– b) 6.4
6 4 mm
L0 0.50 m
– c) 1.6 cm
ΔL ?
– d) 2.0 cm
ΔL
F
= 160x106 N / m 2 = Y
L0
A
0.5m
F L0 = 160x10
6
2
160
10
N
/
m
= 44.4mm
4
 ΔL =
9
2
18x10 N / m
A Y
If this force is uniformly applied, then F/A
F/A=P,
P, where P is the
pressure or force per unit area applied to the end of the femur.
Units for pressure are N/m2 = Pa. (Pa = Pascals)
Bulk modulus
•
If you drop
d
a metal
t l block
bl k in
i the
th ocean, it will
ill sink
i k to
t bottom
b tt
where
h the
th
pressure is much greater than that of the atmosphere. This will
compress the block; the amount of compression is governed by the
bulk modulus B.
B
ΔV
ΔV
ΔP = B
; ΔP = pressure change ;
= Volume strain
V
V
1. The SI unit of pressure is
A.
B.
C.
D
D.
N
kg/m2
Pa
kg/m3
Slide 13-6
Density
Nuclear matter
2.66x1017
Slide 13-12
Pressure in fluids, Pascal’s principle
•
Consider a vessel filled with liquid and a smaller rectangular
volume
l
V off the
th same liquid
li id contained
t i d within
ithi th
the vessel.
l If
the liquid is at rest, there can be no shear force on V, because
it would cause the liquid to move, but there is a pressure
force F=P⋅A
F=P A perpendicular
to all 6 surfaces.
surfaces

y
x
In equilibrium:  F = 0
z
x : Fleft − Fright = 0; Fleft = Pleft A x ; Fright = Pright A x  Pleft = Pright
z: Ffront − Fback = 0; Ffront = Pfront A z ; Fback = Pback A z  Pfront = Pback
W
yy: Fbot − Ftop − W = 0;; Fbot = Pbot A y ; Ftopp = Ptopp A y  Pbot = Ptopp +
Ay
•
•
More detailed considerations show that pressure always exerts a force
perpendicular to a surface and that pressure is the same everywhere at the same
height i.e.
height,
i e Pfront =Pback, and Pleft =Pright and Pfront= Pright, etc.
etc
Defining density ρ of the liquid by ρ=M/V , and using V=Ayh we can simplify the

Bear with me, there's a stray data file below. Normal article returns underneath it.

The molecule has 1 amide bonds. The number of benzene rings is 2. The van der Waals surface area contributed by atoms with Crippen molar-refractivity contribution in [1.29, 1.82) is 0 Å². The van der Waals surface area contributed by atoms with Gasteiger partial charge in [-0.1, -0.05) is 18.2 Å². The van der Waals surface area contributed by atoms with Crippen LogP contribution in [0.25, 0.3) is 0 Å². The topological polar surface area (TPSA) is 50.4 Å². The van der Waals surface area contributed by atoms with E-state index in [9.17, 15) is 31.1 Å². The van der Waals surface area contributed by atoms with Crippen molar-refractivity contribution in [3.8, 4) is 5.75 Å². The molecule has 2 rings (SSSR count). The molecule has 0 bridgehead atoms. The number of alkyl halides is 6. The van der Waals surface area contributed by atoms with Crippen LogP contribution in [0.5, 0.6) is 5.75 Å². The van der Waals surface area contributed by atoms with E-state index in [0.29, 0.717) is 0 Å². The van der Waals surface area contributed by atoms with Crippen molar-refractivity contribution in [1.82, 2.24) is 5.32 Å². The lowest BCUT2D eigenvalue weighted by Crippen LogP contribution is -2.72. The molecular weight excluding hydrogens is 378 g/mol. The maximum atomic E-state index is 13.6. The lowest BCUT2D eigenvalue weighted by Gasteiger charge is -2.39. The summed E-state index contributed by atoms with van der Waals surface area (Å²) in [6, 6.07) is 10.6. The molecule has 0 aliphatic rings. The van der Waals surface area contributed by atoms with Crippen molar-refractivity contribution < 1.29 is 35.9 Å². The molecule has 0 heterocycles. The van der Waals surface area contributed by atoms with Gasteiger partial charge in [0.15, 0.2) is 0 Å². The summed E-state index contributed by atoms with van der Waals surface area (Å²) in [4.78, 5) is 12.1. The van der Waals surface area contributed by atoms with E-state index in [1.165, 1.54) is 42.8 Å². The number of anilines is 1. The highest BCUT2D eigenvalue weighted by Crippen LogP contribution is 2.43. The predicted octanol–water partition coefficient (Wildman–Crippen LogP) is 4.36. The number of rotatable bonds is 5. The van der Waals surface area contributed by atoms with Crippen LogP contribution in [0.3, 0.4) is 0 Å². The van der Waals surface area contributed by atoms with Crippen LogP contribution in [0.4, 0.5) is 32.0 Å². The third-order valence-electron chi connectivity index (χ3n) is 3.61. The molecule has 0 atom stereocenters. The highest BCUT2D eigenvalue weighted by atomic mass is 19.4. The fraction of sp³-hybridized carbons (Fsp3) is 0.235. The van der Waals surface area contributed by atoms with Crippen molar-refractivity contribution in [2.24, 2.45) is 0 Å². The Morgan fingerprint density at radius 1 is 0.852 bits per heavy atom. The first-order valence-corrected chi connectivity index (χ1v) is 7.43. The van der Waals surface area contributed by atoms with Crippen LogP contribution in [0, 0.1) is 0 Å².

dependence of P on height as follows:
W = Mg = ρVg = ρA hg
Pbot = Ptop +
ρA y hg
Ay
y
 Pbot = Ptop + ρgh
Pressure and Depth equation
Pbot = Ptop + ρgh
•
•
•
•
If the top is open, Pbot is normal
atmospheric pressure
– 1.013 x 105 Pa = 14.7 lb/in2
The p
pressure does not depend
p
upon the shape of the container
Gauge pressure is the difference
between the pressure in the
fluid and atmospheric pressure.
If you connected a gauge which
measures the pressure relative
to atmospheric pressure to the
fluid at depth h, then
for this specific case:
Pguage = Pbottom,h _ below _ surface − Patmosphere = ρgh
Pascal’s principal and hydraulic machines
•
•
•
Because F=PA,
B
F PA one can make
k hhydraulic
d li
machines that can generate large forces.
Units: One atmosphere (1 atm) =
– 76.0 cm of mercury
– 1.013 x 105 Pa = 1.013 x 105 N/m2
– 14.7 lb/in
Quiz: A simple hydraulic lift is employed to lift a truck that weighs
30000N. If A1=1 cm2 and A2= 1000 cm2, what force F1 is needed to lift
the truck? (Hint: Are the pressures equal under each piston?)
– a) 3N
P1 = P2 ; this is pascal
pascal'ss principal
– b) 300N
– c) 30N
F2
F1
F2
2 30000N
 F1 = A1

=
1cm
=
= 30N
2
– d) .0.33N
0 33N
A2
A
A
1000cm
1
2
```